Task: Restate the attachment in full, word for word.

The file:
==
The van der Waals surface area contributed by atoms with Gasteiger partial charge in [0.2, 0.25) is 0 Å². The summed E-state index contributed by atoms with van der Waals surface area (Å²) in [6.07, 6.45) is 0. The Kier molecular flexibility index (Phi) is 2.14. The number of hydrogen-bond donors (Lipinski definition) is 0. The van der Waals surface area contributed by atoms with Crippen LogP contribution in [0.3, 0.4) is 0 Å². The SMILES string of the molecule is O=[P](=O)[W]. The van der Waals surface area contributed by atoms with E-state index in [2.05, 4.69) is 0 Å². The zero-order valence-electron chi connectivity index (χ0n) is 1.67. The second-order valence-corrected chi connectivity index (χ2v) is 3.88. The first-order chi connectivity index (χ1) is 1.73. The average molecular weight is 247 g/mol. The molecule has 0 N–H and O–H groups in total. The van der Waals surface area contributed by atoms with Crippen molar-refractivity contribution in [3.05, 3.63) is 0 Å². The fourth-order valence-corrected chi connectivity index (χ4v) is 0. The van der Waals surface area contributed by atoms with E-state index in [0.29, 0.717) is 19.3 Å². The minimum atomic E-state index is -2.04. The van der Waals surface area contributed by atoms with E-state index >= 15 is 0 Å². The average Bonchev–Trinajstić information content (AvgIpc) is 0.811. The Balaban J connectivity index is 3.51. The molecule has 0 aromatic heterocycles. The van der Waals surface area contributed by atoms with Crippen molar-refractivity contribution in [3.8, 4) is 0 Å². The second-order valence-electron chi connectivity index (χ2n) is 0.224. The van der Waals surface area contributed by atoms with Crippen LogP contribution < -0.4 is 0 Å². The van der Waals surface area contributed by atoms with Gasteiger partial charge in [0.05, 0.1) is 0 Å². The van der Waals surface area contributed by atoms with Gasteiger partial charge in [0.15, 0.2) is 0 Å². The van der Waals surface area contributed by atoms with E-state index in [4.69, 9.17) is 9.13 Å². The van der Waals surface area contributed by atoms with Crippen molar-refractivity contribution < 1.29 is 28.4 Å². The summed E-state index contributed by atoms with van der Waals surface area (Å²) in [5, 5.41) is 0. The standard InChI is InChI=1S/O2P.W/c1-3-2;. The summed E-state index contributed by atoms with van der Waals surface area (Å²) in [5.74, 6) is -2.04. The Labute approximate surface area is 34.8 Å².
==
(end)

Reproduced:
The van der Waals surface area contributed by atoms with Gasteiger partial charge in [0.2, 0.25) is 0 Å². The summed E-state index contributed by atoms with van der Waals surface area (Å²) in [6.07, 6.45) is 0. The Kier molecular flexibility index (Phi) is 2.14. The number of hydrogen-bond donors (Lipinski definition) is 0. The van der Waals surface area contributed by atoms with Crippen LogP contribution in [0.3, 0.4) is 0 Å². The SMILES string of the molecule is O=[P](=O)[W]. The van der Waals surface area contributed by atoms with E-state index in [2.05, 4.69) is 0 Å². The zero-order valence-electron chi connectivity index (χ0n) is 1.67. The second-order valence-corrected chi connectivity index (χ2v) is 3.88. The first-order chi connectivity index (χ1) is 1.73. The average molecular weight is 247 g/mol. The molecule has 0 N–H and O–H groups in total. The van der Waals surface area contributed by atoms with Crippen molar-refractivity contribution in [3.05, 3.63) is 0 Å². The fourth-order valence-corrected chi connectivity index (χ4v) is 0. The van der Waals surface area contributed by atoms with E-state index in [0.29, 0.717) is 19.3 Å². The minimum atomic E-state index is -2.04. The van der Waals surface area contributed by atoms with E-state index >= 15 is 0 Å². The average Bonchev–Trinajstić information content (AvgIpc) is 0.811. The Balaban J connectivity index is 3.51. The molecule has 0 aromatic heterocycles. The van der Waals surface area contributed by atoms with Crippen molar-refractivity contribution in [3.8, 4) is 0 Å². The second-order valence-electron chi connectivity index (χ2n) is 0.224. The van der Waals surface area contributed by atoms with Crippen LogP contribution < -0.4 is 0 Å². The van der Waals surface area contributed by atoms with Gasteiger partial charge in [0.05, 0.1) is 0 Å². The van der Waals surface area contributed by atoms with Gasteiger partial charge in [0.15, 0.2) is 0 Å². The van der Waals surface area contributed by atoms with E-state index in [4.69, 9.17) is 9.13 Å². The van der Waals surface area contributed by atoms with Crippen molar-refractivity contribution < 1.29 is 28.4 Å². The summed E-state index contributed by atoms with van der Waals surface area (Å²) in [5, 5.41) is 0. The standard InChI is InChI=1S/O2P.W/c1-3-2;. The summed E-state index contributed by atoms with van der Waals surface area (Å²) in [5.74, 6) is -2.04. The Labute approximate surface area is 34.8 Å².